Formula 1 teams have agreed to the introduction of a radical elimination style qualifying format as part of a move to improve the show.

After hours of discussion in Geneva between team bosses and F1 chiefs regarding future ideas, sources have revealed that some proposals gained support.

One of them is for an elimination style of qualifying, where the slowest car at certain segments is eliminated.

Although details of the new qualifying format have not been confirmed, sources have revealed that an outline agreement is in place for the system.

The rule changes still need approval by the FIA's World Motor Sport Council next month, but it is understood that the plan is to have it come in as early as this year.

How it works

Q1

-16 minutes duration;

- After 7 minutes, the slowest driver is eliminated;

- Slowest driver eliminated every 1 minute 30 seconds thereafter until the chequered flag;

- 7 drivers eliminated, 15 progress to Q2.

Q2

- 15 minutes duration;

- After 6 minutes, slowest driver eliminated;

- Slowest driver eliminated every 1 minute 30 seconds thereafter until the chequered flag;

- 7 drivers eliminated, 8 progress to Q3.

Q3

- 14 minutes;

- After 5 minutes, slowest driver eliminated;

- Slowest driver eliminated every 1 minute 30 seconds thereafter until the chequered flag;

- 2 drivers left in final 1 minute 30 seconds.

Time ballast

The F1 Commission also discussed a penalty system whereby extra time is added to each drivers' qualifying time on the basis of championship positions.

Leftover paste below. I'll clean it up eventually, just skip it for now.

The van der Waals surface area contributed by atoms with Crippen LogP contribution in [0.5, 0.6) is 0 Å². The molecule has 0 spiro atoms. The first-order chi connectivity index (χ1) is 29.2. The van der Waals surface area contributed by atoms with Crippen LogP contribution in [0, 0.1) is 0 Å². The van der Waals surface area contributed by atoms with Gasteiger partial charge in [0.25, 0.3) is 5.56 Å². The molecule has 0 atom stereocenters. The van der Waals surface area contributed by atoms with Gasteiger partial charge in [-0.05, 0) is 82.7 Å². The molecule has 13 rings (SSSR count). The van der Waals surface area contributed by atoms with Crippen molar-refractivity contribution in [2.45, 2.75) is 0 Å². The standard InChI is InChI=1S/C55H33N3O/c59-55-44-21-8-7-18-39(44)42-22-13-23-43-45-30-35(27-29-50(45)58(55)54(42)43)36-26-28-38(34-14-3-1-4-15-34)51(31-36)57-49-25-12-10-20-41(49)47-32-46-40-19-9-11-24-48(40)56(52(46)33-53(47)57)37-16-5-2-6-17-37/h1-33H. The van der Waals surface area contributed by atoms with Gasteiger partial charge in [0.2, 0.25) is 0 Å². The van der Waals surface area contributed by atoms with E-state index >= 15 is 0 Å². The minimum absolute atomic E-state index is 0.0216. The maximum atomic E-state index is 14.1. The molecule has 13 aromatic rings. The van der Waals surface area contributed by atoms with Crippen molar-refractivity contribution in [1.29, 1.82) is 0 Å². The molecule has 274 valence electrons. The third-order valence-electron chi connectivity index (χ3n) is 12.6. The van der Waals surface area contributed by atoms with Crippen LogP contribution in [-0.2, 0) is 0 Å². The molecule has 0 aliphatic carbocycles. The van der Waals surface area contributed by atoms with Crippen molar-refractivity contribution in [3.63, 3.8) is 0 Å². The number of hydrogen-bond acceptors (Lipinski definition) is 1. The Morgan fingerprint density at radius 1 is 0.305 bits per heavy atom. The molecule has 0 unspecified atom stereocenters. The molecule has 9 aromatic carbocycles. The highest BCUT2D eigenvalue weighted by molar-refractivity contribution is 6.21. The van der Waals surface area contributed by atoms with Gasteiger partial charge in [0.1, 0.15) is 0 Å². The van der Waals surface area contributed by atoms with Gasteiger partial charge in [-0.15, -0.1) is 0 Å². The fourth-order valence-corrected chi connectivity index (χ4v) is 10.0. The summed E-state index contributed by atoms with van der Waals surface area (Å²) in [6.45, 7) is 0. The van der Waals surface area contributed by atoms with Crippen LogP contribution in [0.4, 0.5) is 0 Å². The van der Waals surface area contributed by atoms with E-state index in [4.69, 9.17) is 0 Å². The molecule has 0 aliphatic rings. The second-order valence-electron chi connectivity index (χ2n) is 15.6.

A study was conducted using the 2015 Abu Dhabi GP with the championship leader having four seconds added to his qualifying time, with everyone else taking extra time on a sliding scale.

It is understood that this could have been combined with the elimination system, but it is not believed to have gathered the necessary support.

Bodywork delay

Teams have also agreed to delay a final decision on 2017 bodywork rules until April 30 following a disagreement about the scope of aerodynamic changes.

Also discussed was the potential abandonment of the 100kgs fuel limit from 2017 on the basis that the faster cars will require more fuel to run at their fuel potential.

McLaren and Red Bull were reportedly in favour of such a move, but it was not passed. The more likely compromise will be a 105kgs limit.

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This article by Jonathan Noble and Adam Cooper originally appeared on Motorsport.com, the world's leader in auto racing news, photos and video.‚Äč


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